"Hopefully you will see some of the positive things going on in our city," Mayor Dave Bing told the 37 journalists at the Detroit Economic Club the day before.
The two-day junket, with an optional third day, followed a spate of headlines, newscasts and documentaries that highlighted the city's troubles since the auto industry nearly collapsed in 2008.
For instance, a Time magazine cover story about Detroit Sept. 24 said, "By any quantifiable standard, the city is on life support."
A French newspaper dubbed Detroit "Ground Zero" and the BBC aired a documentary called "Requiem for Detroit" that said "law and order has completely broken down in the inner city."
The junket, for which the journalists paid their own way, also included visits to Wayne State University, a college that offers degrees in animation and digital media, and a dinner cruise on the Detroit River, once notorious for being polluted and toxic.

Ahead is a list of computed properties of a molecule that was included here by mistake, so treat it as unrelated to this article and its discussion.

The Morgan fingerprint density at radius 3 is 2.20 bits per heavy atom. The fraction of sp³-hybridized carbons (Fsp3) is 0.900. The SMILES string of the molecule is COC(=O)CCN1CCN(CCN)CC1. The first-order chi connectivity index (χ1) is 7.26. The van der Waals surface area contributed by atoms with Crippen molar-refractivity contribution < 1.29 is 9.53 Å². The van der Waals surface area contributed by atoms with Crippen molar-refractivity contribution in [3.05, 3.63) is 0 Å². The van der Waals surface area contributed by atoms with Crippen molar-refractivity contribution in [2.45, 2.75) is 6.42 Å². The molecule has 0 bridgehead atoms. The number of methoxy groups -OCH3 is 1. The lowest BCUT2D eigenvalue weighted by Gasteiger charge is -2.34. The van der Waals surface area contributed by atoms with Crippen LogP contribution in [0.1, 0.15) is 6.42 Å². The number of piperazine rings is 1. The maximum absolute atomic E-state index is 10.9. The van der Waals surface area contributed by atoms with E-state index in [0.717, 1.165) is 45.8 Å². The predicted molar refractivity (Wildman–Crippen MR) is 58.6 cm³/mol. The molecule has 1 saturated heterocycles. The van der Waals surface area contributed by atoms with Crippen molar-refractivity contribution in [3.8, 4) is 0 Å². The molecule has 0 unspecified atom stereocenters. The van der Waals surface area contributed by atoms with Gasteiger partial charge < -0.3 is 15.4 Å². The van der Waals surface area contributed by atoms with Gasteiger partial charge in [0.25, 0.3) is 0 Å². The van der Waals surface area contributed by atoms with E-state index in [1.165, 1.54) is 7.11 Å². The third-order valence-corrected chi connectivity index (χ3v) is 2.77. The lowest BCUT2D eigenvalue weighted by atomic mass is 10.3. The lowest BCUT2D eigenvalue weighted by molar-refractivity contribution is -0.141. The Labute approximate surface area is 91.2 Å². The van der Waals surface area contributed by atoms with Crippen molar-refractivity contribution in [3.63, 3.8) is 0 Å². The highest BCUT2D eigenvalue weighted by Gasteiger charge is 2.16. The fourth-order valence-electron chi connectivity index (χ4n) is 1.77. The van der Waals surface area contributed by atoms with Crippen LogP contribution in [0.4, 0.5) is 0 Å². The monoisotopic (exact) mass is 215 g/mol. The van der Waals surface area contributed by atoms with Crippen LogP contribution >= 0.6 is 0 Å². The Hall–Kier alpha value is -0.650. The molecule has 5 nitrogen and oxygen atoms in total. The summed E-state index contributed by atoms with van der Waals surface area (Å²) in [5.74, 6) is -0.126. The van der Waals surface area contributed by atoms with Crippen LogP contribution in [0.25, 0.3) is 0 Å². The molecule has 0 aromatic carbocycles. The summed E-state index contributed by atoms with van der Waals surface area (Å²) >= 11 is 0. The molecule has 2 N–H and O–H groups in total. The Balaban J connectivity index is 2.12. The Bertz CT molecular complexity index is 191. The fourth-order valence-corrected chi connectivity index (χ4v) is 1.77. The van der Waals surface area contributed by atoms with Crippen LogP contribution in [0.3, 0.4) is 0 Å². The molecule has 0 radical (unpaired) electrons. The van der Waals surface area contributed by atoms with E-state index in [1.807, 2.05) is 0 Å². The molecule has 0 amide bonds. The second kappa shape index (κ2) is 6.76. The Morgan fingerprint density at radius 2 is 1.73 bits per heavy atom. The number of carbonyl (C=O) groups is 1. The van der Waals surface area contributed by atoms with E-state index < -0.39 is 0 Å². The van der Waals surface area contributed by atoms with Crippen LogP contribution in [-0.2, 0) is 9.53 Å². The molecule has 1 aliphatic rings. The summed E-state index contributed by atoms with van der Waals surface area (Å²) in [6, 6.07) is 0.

"There's no spin to this," Marjorie Sorge, executive director of the Detroit Regional News Hub, a media relations cooperative that has a blog called Detroit Unspun, told The Detroit News. "We're showing people the good, the bad and the ugly."
Bing, a businessman who played for the Detroit Pistons basketball team from 1966-1975, told the News the city wasn't interested in "hiding our challenges or glossing the problems."
But he said he wanted to change "the conversation to focus on solutions."
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